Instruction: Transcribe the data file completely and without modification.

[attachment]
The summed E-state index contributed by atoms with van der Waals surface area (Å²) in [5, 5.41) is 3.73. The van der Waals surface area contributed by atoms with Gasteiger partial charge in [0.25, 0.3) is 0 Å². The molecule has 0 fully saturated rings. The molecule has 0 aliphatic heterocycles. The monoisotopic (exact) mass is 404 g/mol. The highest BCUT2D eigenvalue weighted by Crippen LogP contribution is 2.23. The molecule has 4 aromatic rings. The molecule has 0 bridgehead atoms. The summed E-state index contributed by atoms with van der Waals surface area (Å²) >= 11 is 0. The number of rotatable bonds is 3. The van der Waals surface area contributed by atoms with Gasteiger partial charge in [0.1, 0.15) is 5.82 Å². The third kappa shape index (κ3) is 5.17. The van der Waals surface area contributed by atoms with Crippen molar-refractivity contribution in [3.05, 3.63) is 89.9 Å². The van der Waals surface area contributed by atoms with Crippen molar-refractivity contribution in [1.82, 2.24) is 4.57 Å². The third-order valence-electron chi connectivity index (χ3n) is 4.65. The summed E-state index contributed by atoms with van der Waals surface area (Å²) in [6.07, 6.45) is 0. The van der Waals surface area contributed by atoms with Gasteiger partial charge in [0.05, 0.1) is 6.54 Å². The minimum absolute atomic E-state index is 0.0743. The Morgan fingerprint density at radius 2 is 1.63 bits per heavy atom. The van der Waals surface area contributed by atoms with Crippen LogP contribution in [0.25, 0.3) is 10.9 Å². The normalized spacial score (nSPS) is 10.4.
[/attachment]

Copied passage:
The summed E-state index contributed by atoms with van der Waals surface area (Å²) in [5, 5.41) is 3.73. The van der Waals surface area contributed by atoms with Gasteiger partial charge in [0.25, 0.3) is 0 Å². The molecule has 0 fully saturated rings. The molecule has 0 aliphatic heterocycles. The monoisotopic (exact) mass is 404 g/mol. The highest BCUT2D eigenvalue weighted by Crippen LogP contribution is 2.23. The molecule has 4 aromatic rings. The molecule has 0 bridgehead atoms. The summed E-state index contributed by atoms with van der Waals surface area (Å²) >= 11 is 0. The number of rotatable bonds is 3. The van der Waals surface area contributed by atoms with Gasteiger partial charge in [0.1, 0.15) is 5.82 Å². The third kappa shape index (κ3) is 5.17. The van der Waals surface area contributed by atoms with Crippen molar-refractivity contribution in [3.05, 3.63) is 89.9 Å². The van der Waals surface area contributed by atoms with Crippen molar-refractivity contribution in [1.82, 2.24) is 4.57 Å². The third-order valence-electron chi connectivity index (χ3n) is 4.65. The summed E-state index contributed by atoms with van der Waals surface area (Å²) in [6.07, 6.45) is 0. The van der Waals surface area contributed by atoms with Gasteiger partial charge in [0.05, 0.1) is 6.54 Å². The minimum absolute atomic E-state index is 0.0743. The Morgan fingerprint density at radius 2 is 1.63 bits per heavy atom. The van der Waals surface area contributed by atoms with Crippen LogP contribution in [0.25, 0.3) is 10.9 Å². The normalized spacial score (nSPS) is 10.4.